Cult Is As Cult Does—Post-Conference and Third-Generation Thoughts
Gina Catena, MS, NP, CNM
Having just returned from 2010’s annual conference of the International Cultic Studies Association (ICSA) in New York, my friends at home inquire what I found the most impactful from this year’s conference.
My conversations with those who study destructive cults and coercive persuasion around the world are the most rewarding aspect of these ICSA conferences. Over the years, some of us have developed warm, “hot-chocolate” relationships. Some attendees are researchers and writers on long-term effects of destructive cults; others are peripheral in the field. Still others consult to governments and publish on the seduction methods of charismatic destructive groups. Not all attendees have direct cult experience; some are therapists, academicians, and attorneys who work with these issues professionally without ever having been directly involved. Their humility, knowledge, and commitment are inspirational. There is comfort to be with a group that does not judge others because of an unusual history.
The majority of those who attend ICSA conferences are intelligent, humble, respectful, accomplished, and committed to supporting personal freedoms. Through various languages and our multicultural exposure, attendees apply obscure backgrounds and studies to have a positive impact on and protect others from devastating mental manipulation.
Over the years, a few attendees have impressed upon ICSA and cult experts that those raised in cults have different issues than do former cultists who joined and left. After all, those of us raised in cults lack a “precult identity” to which we can return after we leave a totalitarian ideology. Thankfully, ICSA now offers special recovery workshops and conference tracks for second-generation adults (SGAs).
Now to my personal highlight of the conference—an in-depth conversation with a woman I’ll call Susan. Susan and I initially met a few years ago, over dinner at an earlier ICSA conference. Once again, we found ourselves sitting together at dinner on July 4th, 2010. Cult is as cult does, beyond the façade. We know that. Yet, it was still surprising for both Susan and me to learn that there are many similarities in our current lives as we casually chatted over a fabulous multicourse meal, fireworks, and New York City’s skyline reflected on the nighttime river.
Susan was raised in a polygamist group in the Midwest. Like me, she left the group with her children, obtained an education and career. Her children are now self-supporting. She remains single.
Susan was raised with the small-town support of large families. Everyone dressed simply and worked hard, with an agricultural and manual labor-based economy. When Susan was 12 years’ old, her father took another wife, who was 14. A strict interpretation of Christian and Mormon scripture provided their overriding life guidance.
I was raised in a global setting that eventually settled into small-town Iowa, with a Hinduesque flavor; devout women wore sarees, and men had assigned colors for their suits. Many were employed outside the cult. Celibacy was the highest calling for the spiritually devout. Our daily routine had strict rules. Guidelines about diet, clothing, sleeping, and even architecture developed over time. Occult-esoteric spiritual beliefs guided life decisions. Many lived physically away from the group in which I was raised, but remained governed by Maharishi’s occult dictates. Years after my children and I left, I also remain single.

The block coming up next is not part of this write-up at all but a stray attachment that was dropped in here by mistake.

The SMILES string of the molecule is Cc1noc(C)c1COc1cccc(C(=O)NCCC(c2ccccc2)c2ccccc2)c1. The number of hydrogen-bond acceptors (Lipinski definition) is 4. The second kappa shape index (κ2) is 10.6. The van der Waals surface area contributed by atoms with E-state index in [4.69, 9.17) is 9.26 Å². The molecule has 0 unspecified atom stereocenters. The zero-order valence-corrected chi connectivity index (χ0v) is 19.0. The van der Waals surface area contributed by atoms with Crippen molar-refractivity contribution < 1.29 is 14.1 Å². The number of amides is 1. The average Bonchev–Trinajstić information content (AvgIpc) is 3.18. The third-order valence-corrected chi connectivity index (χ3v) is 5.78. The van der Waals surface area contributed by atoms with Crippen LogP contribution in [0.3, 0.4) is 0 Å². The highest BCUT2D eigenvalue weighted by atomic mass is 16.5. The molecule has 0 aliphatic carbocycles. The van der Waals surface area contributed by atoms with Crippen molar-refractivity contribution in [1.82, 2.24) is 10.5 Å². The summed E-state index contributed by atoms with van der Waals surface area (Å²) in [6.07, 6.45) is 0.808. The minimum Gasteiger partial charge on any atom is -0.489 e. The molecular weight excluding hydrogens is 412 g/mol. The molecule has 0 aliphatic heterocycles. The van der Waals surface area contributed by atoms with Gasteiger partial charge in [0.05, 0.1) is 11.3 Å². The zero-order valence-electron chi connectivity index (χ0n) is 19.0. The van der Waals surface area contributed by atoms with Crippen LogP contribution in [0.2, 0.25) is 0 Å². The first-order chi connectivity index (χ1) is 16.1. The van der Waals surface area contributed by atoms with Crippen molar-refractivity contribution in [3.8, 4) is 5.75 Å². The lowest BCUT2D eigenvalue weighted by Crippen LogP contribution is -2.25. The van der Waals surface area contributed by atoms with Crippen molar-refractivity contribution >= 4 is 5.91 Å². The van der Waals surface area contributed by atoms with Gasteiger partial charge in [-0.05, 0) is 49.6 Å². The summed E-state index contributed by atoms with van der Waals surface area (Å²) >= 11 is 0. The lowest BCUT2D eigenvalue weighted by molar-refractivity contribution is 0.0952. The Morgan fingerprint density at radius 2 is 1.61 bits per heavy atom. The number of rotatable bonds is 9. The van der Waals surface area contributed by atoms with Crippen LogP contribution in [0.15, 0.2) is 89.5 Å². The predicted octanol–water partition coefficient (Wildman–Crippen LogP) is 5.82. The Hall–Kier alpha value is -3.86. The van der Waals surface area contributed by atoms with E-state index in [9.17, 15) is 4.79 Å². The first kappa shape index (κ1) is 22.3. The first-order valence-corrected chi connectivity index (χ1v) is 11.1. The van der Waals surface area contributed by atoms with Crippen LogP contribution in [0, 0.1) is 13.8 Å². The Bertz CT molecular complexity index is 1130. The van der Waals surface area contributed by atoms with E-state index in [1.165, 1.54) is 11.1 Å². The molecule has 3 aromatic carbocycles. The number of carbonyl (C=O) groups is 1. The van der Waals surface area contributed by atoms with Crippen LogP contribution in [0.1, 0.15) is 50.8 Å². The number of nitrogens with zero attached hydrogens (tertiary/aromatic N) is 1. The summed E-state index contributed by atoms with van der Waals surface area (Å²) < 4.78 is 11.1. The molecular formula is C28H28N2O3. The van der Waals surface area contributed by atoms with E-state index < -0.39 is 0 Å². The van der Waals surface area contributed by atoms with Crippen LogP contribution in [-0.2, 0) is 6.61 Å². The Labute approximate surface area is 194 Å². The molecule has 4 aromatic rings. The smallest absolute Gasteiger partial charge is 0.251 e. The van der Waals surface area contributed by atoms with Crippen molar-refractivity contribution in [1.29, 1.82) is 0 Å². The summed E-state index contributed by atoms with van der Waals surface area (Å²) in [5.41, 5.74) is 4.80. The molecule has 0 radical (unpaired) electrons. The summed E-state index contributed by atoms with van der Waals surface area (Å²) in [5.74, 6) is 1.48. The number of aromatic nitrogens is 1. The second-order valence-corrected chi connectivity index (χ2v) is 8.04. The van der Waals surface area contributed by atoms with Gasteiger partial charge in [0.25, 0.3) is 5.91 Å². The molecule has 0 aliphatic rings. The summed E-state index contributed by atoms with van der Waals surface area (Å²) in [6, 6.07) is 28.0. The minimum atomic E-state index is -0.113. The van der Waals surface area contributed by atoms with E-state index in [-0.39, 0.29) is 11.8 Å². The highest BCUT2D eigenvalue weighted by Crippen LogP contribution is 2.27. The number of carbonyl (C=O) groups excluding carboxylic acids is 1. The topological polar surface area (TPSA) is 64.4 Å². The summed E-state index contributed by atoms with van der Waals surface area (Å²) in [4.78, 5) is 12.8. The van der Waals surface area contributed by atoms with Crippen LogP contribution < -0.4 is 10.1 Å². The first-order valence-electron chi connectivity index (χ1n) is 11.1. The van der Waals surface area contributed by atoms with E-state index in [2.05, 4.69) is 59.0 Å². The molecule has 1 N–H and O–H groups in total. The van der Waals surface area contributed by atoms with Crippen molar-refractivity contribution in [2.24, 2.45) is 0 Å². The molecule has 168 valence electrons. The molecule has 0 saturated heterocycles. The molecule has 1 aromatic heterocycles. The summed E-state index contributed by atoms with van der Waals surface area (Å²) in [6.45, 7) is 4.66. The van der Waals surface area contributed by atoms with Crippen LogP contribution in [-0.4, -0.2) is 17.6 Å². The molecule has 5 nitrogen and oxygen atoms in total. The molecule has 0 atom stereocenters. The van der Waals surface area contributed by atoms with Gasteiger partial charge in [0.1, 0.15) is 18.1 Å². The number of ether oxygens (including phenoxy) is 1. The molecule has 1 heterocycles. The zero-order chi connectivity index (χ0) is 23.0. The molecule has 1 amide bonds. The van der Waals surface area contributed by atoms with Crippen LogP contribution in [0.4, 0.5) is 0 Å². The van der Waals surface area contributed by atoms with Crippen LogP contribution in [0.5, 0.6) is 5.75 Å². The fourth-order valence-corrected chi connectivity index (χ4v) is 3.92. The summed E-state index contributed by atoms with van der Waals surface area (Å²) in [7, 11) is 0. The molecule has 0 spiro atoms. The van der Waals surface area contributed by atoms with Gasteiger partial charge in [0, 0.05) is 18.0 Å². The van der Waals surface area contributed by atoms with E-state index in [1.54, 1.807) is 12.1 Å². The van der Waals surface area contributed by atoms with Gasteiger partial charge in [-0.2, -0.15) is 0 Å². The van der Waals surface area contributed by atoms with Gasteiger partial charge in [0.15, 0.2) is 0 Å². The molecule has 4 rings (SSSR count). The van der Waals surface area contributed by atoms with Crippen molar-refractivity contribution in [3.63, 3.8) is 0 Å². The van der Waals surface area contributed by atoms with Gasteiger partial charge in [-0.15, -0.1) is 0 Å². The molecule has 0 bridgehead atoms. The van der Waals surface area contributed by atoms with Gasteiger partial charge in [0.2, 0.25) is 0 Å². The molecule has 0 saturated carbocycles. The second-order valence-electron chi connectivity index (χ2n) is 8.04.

Both of our groups support a spiritual hierarchy with peer pressure for ritualized practices. The economic basis of towns that surround our respective groups is dependent upon the groups’ contribution to the larger local economy. As Susan said,
Local law enforcement and others won’t interfere with polygamist society because the outsiders are economically dependent upon the contributions from polygamist groups. Many of the sheriffs attended school with the polygamist men. They are old friends and won’t interfere. There have been mixed marriages between those raised in polygamy and outsiders. No one will address the problems directly. The entire larger community is complacent with the polygamist lifestyle.
I concurred, saying,
The same situation exists with Fairfield, Iowa. Even the current town mayor is “Governor of the Age of the Enlightenment”; his son had been arrested with a group of other TM-raised kids in a huge, illegal, marijuana-growing operation after the kids moved to California. The TM mayor does a good job managing the town. But the Transcendental Meditation group believes that its meditation reduces crime, so the community avoids fully addressing certain situations as members arise to find practical solutions for the future. There are long-standing friendships between locals and TMers, shared community projects, and some intermarriages. Locals are reticent to publicly address misrepresentations, damaged psyches, or financial deceptions inherent in the TM Movement’s programs.
The lagging economy of Fairfield, Iowa was revived through the influx of, and remains dependent upon Maharishi’s followers.
While the larger communities surrounding both our groups are well aware of various child neglect and repressed activities, economic dependency and fear of social stigma halts intervention.
Critical thinkers from both of our communities who can no longer tolerate the larger dysfunction usually relocate to create lives elsewhere. Both cult mentality and the surrounding mixed-cult mentality repress free expression and political activism. We suspect this must be common with communities adjacent to other sect groups.
Susan and I both gave birth at home within our respective groups. We both had been raised with a generalized distrust of the medical profession. We both left with our children; the oldest child was ten years’ old when we left. We both raised our children largely away from group dictates and social support. We both went deeply into debt to obtain education while working and raising children on our own. We’ll probably never fully catch up financially. We both made blunders as we learned to function socially and professionally without background training. We both made it!